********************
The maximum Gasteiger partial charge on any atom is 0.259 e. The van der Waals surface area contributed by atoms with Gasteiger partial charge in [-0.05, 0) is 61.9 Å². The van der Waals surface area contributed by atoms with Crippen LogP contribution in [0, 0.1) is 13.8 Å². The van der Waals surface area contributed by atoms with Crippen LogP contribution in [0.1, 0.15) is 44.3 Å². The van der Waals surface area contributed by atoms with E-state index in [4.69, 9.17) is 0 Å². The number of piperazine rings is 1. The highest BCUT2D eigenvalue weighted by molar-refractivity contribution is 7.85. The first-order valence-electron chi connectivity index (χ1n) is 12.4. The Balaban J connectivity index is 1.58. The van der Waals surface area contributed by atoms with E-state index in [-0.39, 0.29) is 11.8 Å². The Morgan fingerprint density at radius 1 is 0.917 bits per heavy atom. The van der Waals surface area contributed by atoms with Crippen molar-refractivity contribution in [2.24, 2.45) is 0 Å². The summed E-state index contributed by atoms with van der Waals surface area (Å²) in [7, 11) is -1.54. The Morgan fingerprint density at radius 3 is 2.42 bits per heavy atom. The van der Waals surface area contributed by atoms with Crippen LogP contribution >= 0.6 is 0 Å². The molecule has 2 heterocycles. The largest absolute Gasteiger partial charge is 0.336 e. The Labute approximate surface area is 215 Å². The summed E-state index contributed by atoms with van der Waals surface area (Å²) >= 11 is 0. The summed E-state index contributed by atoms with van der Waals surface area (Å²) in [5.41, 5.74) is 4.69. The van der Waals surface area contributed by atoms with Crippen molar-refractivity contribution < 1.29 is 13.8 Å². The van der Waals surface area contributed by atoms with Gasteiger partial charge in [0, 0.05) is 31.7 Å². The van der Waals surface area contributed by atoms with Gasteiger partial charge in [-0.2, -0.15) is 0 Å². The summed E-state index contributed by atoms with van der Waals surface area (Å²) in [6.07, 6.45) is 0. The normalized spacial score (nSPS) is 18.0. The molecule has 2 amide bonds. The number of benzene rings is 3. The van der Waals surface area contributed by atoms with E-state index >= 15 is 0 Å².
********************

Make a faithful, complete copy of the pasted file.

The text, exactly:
The maximum Gasteiger partial charge on any atom is 0.259 e. The van der Waals surface area contributed by atoms with Gasteiger partial charge in [-0.05, 0) is 61.9 Å². The van der Waals surface area contributed by atoms with Crippen LogP contribution in [0, 0.1) is 13.8 Å². The van der Waals surface area contributed by atoms with Crippen LogP contribution in [0.1, 0.15) is 44.3 Å². The van der Waals surface area contributed by atoms with E-state index in [4.69, 9.17) is 0 Å². The number of piperazine rings is 1. The highest BCUT2D eigenvalue weighted by molar-refractivity contribution is 7.85. The first-order valence-electron chi connectivity index (χ1n) is 12.4. The Balaban J connectivity index is 1.58. The van der Waals surface area contributed by atoms with E-state index in [-0.39, 0.29) is 11.8 Å². The Morgan fingerprint density at radius 1 is 0.917 bits per heavy atom. The van der Waals surface area contributed by atoms with Crippen molar-refractivity contribution in [2.24, 2.45) is 0 Å². The summed E-state index contributed by atoms with van der Waals surface area (Å²) in [7, 11) is -1.54. The Morgan fingerprint density at radius 3 is 2.42 bits per heavy atom. The van der Waals surface area contributed by atoms with Crippen LogP contribution >= 0.6 is 0 Å². The molecule has 2 heterocycles. The largest absolute Gasteiger partial charge is 0.336 e. The Labute approximate surface area is 215 Å². The summed E-state index contributed by atoms with van der Waals surface area (Å²) >= 11 is 0. The summed E-state index contributed by atoms with van der Waals surface area (Å²) in [5.41, 5.74) is 4.69. The van der Waals surface area contributed by atoms with Crippen molar-refractivity contribution < 1.29 is 13.8 Å². The van der Waals surface area contributed by atoms with Gasteiger partial charge in [0, 0.05) is 31.7 Å². The van der Waals surface area contributed by atoms with Gasteiger partial charge in [-0.2, -0.15) is 0 Å². The summed E-state index contributed by atoms with van der Waals surface area (Å²) in [6.07, 6.45) is 0. The normalized spacial score (nSPS) is 18.0. The molecule has 2 amide bonds. The number of benzene rings is 3. The van der Waals surface area contributed by atoms with E-state index >= 15 is 0 Å².